Jesus caused a great stir politically and spiritually. He was a high profile person. People were writing down what He said and did. Some wrote to promote Him (e.g. John and Luke). Others wrote to accuse and convict Him (e.g. the Pharisees). If either side has written falsehood, it would have been quickly detected. In fact, those who were promoting Christ made appeal to common knowledge about Jesus.

Acts 2:22 “Men of Israel, listen to this: Jesus of Nazareth was a man accredited by God to you by miracles, wonders and signs, which God did among you through him, as you yourselves know.”

Acts 26:24-28 At this point Festus interrupted Paul’s defense. “You are out of your mind, Paul!” he shouted. “Your great learning is driving you insane”. “I am not insane, most excellent Festus,” Paul replied. “What I am saying is true and reasonable. The king is familiar with these things, and I can speak freely to him. I am convinced that none of this has escaped his notice, because it was not done in a corner.

Lawrence J. McGinley comments on the value of hostile witnesses in relationship to recorded events:

“First of all, eyewitnesses of the events in question were still alive when the tradition had been completely formed; and among those eyewitnesses were bitter enemies of the new religious movement. Yet the tradition claimed to narrate a series of well known deeds and publicly taught doctrines at a time when false statements could, and would, be challenged”.

What McGinley is saying is that hostile witnesses keep testimonies honest!

But there is further convincing evidence that what the New Testament writers recorded was truthful. The authors of the New Testament books were living when their books were circulating. If an author wrote a book and someone changed the content of the book during the lifetime of the author, who would be the first to know? The author. The fact that the authors of NT books were alive when their books were circulating was another strong factor working to preserve their validity.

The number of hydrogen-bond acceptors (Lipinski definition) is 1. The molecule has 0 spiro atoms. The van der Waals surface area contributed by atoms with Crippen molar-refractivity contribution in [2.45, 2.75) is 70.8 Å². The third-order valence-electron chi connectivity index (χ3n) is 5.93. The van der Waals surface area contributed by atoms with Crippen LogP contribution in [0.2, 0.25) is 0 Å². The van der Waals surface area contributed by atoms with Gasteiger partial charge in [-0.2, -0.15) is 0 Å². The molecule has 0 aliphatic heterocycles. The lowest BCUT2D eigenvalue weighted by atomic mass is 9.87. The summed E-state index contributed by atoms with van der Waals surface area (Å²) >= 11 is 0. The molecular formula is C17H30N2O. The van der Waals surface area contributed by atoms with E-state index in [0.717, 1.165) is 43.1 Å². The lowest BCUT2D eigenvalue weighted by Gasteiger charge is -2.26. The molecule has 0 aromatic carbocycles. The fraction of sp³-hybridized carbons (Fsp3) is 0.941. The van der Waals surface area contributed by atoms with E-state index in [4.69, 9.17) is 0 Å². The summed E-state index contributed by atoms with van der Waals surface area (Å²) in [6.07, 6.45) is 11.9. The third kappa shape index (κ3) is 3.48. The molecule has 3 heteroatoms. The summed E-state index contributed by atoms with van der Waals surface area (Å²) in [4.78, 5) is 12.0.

b. The inclusion of records of human failures, doubts and fears in the Bible

If the incidents recorded in the Bible were invented or made up, surely many negative aspects of the lives of Christians would have been concealed? Will Durant writes:

“Despite the theological preconceptions of the evangelists, they record many incidents that mere inventors would have concealed – the competition of the apostles for high places in the Kingdom, their flight after Jesus’ arrest, Peter’s denial, the failure of Christ to work miracles in Galilee, the references of some auditors to his possible insanity, his early uncertainty as to his mission, his confession of ignorance as to the future, his moments of bitterness, his despairing cry on the cross. No one reading these scenes can doubt the reality of the figure behind them. That a few simple men should in one generation have invented so powerful and appealing a personality, so lofty an ethic, and so inspiring a vision of human brotherhood, would be a miracle far more incredible than any recorded in the Gospels. After two centuries of Higher Criticism the outlines of the life, character and teaching of Christ remain reasonably clear and constitute the most fascinating feature in the future of Western man” 7

The third test that historians use to determine the reliability of an historical document is the external evidence test.

Test 3 External evidence test

This is the third test historians use to test whether an ancient document is trustworthy. Historians ask the question: Do other historical documents confirm or deny the validity of the documents in question? In other words, are there other documents, other than the ones under analysis, which confirm the accuracy, validity, and reliability of the document in question? There are nine sources[7] outside of the Bible, which confirm its validity.